Agree 100%, and if Trump listened to anyone he would stop his happy coronavirus talk and tweeting – virus’s do not listen to president (or lab mice), and announce that all medical costs associated with the virus would be covered 100% no questions asked.
    My prediction is he wont because its easier to not listen to experts (I reference Tillerson’s description – Exxon lives in a fact-based world of cost accounting, DC and NY real estate remain swampy).
    My comment was in reference to the optics. My observations suggest US elections are largely fact free, following “narrative-driven” emotions. Trump realized how to leverage new social media to drive the narrative in 2016, other politicians have followed.
    With respect to emotions, nCoVid19 has the bad taste to be equally opportunity with respect to mortality and income (excepting noted hospital costs, which I think will overwhelm the US medical system after decades of consolidation of facilities and bed number optimizing). We used to have a resilient system (in case of a limited nuclear exchange), but resiliency costs profits….
    Being wealthy or a politician (even president) has no bearing on mortality or infection. The 27 days asymptomatic infectious period ensures that it can pass to anyone who is not isolated.
    Meaning: When the wealthy and powerful die of CoVid the media will report a narrative not of containment, but helplessness and fear. particularly, when reporters also get ill. Very bad optics for defense of the current system.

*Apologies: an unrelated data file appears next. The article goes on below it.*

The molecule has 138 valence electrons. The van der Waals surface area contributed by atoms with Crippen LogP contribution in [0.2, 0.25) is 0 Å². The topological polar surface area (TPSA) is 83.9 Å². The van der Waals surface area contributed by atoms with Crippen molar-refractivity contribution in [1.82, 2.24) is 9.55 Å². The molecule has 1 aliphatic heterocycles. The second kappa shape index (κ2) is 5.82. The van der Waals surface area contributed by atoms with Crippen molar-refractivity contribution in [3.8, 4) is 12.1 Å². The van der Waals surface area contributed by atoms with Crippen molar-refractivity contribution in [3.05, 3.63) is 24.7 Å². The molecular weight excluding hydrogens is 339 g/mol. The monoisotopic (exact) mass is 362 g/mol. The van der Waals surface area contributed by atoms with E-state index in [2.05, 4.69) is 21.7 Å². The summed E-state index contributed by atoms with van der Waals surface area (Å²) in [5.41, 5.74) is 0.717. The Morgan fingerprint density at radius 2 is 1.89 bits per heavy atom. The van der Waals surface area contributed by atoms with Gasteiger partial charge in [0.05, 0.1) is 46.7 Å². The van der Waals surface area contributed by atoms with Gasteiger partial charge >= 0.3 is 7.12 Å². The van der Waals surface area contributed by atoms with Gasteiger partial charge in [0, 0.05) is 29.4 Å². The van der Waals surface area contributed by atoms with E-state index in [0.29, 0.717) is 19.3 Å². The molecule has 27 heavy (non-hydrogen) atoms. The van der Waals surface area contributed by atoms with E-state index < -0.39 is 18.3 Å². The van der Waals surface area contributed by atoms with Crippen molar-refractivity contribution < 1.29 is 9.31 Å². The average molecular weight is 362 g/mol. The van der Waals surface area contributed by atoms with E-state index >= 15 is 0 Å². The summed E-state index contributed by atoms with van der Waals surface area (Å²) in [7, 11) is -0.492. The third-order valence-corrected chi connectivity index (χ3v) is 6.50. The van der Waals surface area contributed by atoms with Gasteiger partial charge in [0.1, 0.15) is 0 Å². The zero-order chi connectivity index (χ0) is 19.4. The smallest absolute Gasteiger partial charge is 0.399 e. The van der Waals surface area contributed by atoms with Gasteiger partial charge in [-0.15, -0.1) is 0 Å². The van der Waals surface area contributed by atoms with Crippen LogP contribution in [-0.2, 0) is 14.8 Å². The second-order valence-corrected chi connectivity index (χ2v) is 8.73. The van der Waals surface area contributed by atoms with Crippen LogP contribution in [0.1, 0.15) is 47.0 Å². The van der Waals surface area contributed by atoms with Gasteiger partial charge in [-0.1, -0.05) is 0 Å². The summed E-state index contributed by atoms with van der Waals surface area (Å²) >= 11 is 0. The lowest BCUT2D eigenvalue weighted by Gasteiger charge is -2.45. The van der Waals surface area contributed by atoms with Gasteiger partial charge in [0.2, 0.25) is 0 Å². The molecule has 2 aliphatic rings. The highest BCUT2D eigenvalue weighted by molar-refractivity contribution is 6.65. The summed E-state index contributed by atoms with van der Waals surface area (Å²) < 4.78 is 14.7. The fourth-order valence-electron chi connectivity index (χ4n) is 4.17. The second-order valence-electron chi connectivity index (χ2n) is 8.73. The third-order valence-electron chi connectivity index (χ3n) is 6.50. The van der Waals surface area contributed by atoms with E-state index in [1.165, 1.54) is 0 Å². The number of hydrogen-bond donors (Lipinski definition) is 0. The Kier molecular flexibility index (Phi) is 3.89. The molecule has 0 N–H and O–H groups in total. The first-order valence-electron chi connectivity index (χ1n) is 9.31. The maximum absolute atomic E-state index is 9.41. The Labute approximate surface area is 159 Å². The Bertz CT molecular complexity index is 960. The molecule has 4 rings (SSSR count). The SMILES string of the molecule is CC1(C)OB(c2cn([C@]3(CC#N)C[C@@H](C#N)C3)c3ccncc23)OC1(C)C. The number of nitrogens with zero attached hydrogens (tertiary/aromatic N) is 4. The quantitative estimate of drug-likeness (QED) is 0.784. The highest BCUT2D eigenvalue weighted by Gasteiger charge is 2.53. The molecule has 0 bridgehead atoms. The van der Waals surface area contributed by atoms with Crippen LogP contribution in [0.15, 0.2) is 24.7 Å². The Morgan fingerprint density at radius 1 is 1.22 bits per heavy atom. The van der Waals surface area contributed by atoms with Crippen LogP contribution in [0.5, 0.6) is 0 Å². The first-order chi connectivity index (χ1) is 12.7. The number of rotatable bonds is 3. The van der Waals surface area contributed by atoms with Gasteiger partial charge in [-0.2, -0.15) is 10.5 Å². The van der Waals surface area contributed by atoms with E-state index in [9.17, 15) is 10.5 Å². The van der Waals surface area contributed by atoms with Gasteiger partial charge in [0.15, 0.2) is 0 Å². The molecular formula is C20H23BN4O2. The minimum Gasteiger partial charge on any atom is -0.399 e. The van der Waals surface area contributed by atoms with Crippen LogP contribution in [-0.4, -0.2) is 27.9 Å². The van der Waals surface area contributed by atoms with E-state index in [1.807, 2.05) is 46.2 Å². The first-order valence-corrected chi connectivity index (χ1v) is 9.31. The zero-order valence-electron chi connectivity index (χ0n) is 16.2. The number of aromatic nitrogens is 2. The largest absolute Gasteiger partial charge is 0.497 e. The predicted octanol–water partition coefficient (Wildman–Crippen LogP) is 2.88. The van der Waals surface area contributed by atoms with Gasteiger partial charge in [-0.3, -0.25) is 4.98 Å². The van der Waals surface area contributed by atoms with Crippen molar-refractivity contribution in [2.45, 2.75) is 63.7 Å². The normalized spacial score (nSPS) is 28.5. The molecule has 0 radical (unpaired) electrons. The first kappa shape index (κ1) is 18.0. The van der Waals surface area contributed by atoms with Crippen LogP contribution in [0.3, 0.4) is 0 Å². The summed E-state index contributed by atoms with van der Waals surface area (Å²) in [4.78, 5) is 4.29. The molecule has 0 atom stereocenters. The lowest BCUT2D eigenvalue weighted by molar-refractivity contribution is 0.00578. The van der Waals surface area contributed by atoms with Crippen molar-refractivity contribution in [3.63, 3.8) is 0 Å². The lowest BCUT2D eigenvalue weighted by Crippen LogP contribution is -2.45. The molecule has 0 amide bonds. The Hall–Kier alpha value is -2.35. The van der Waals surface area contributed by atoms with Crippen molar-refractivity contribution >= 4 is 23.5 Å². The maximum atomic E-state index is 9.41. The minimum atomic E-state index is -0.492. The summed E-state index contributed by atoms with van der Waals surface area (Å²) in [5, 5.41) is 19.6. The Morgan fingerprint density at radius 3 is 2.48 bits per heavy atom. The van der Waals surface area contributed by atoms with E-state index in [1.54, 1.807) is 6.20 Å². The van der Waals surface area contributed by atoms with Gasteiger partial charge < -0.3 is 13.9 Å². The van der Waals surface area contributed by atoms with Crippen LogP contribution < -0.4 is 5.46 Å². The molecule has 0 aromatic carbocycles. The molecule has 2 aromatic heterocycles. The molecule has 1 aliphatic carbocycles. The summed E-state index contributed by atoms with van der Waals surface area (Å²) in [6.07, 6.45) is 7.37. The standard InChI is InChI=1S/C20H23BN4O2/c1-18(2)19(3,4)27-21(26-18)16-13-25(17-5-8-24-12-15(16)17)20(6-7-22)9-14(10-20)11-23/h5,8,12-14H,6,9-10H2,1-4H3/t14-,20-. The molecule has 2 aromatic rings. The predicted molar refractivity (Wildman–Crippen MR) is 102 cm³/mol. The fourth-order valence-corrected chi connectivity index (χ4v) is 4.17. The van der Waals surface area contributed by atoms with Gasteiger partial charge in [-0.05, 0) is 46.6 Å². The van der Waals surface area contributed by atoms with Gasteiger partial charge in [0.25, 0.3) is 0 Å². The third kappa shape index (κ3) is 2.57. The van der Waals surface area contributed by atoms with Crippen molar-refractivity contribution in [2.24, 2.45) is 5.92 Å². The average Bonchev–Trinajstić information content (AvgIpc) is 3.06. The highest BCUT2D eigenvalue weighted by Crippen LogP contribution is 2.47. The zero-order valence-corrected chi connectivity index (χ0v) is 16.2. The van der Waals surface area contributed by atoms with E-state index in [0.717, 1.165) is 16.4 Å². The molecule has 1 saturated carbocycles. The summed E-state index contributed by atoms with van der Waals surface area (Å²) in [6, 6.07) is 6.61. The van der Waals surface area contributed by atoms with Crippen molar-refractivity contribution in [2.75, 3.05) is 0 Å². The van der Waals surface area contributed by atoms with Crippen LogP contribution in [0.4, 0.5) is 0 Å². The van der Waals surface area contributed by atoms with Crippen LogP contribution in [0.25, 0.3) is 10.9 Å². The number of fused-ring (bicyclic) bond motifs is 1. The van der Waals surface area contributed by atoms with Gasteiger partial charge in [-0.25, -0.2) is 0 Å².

Geraldo, Obamacare is a gov’t enforced subsidy taken straight out of our pockets to keep the health insurance company gravy train rolling. Obama sold out (Surprise! Which senator by a factor of two took the most health insurance bribes- oops donations) and we all pay.
    To quote “Galbraith” when something cannot continue forever, it does not. The US cannot continue forever to pay a higher and higher percentage of its GDP to insurance (or print $$). At come point change will arrive and a study of history says it will not be nice.
    I am not here advocating for any specific policy (the Bernie or Bloomberg or Trump plan) just point out that change is needed and for decades the US has taken an “Apres moi le deluge” approach, whether a D or R runs the show.

  9. blue peacock says:

    Do you have any factual basis for your assertion that “the cost of these wars is highly overrated”?
    Using your logic, why wouldn’t government procurement of healthcare especially if they double or triple the spending amount be beneficial? Why would that be any different than government procurement of military supplies and personnel?

  10. turcopolier says:

    Obamacare as originally enacted was also a program for a mass transfer of wealth to the people Obama cares for.